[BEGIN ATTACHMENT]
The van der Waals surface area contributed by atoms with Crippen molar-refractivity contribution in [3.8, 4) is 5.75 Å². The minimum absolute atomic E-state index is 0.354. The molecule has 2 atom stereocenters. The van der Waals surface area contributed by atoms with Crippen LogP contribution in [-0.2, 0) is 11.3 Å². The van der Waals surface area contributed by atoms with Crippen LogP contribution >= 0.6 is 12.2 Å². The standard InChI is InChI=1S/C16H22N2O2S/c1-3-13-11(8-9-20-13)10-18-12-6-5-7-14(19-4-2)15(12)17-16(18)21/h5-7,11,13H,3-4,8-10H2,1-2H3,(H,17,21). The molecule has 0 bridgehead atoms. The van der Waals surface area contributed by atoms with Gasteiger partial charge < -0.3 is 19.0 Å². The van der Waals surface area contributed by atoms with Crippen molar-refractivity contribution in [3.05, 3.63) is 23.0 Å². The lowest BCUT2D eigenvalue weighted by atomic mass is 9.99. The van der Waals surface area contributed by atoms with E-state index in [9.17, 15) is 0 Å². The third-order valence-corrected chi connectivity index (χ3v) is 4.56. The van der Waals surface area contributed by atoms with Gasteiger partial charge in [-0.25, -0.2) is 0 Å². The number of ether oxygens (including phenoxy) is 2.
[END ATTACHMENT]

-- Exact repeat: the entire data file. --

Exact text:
The van der Waals surface area contributed by atoms with Crippen molar-refractivity contribution in [3.8, 4) is 5.75 Å². The minimum absolute atomic E-state index is 0.354. The molecule has 2 atom stereocenters. The van der Waals surface area contributed by atoms with Crippen LogP contribution in [-0.2, 0) is 11.3 Å². The van der Waals surface area contributed by atoms with Crippen LogP contribution >= 0.6 is 12.2 Å². The standard InChI is InChI=1S/C16H22N2O2S/c1-3-13-11(8-9-20-13)10-18-12-6-5-7-14(19-4-2)15(12)17-16(18)21/h5-7,11,13H,3-4,8-10H2,1-2H3,(H,17,21). The molecule has 0 bridgehead atoms. The van der Waals surface area contributed by atoms with Gasteiger partial charge < -0.3 is 19.0 Å². The van der Waals surface area contributed by atoms with Crippen molar-refractivity contribution in [3.05, 3.63) is 23.0 Å². The lowest BCUT2D eigenvalue weighted by atomic mass is 9.99. The van der Waals surface area contributed by atoms with E-state index in [9.17, 15) is 0 Å². The third-order valence-corrected chi connectivity index (χ3v) is 4.56. The van der Waals surface area contributed by atoms with Gasteiger partial charge in [-0.25, -0.2) is 0 Å². The number of ether oxygens (including phenoxy) is 2.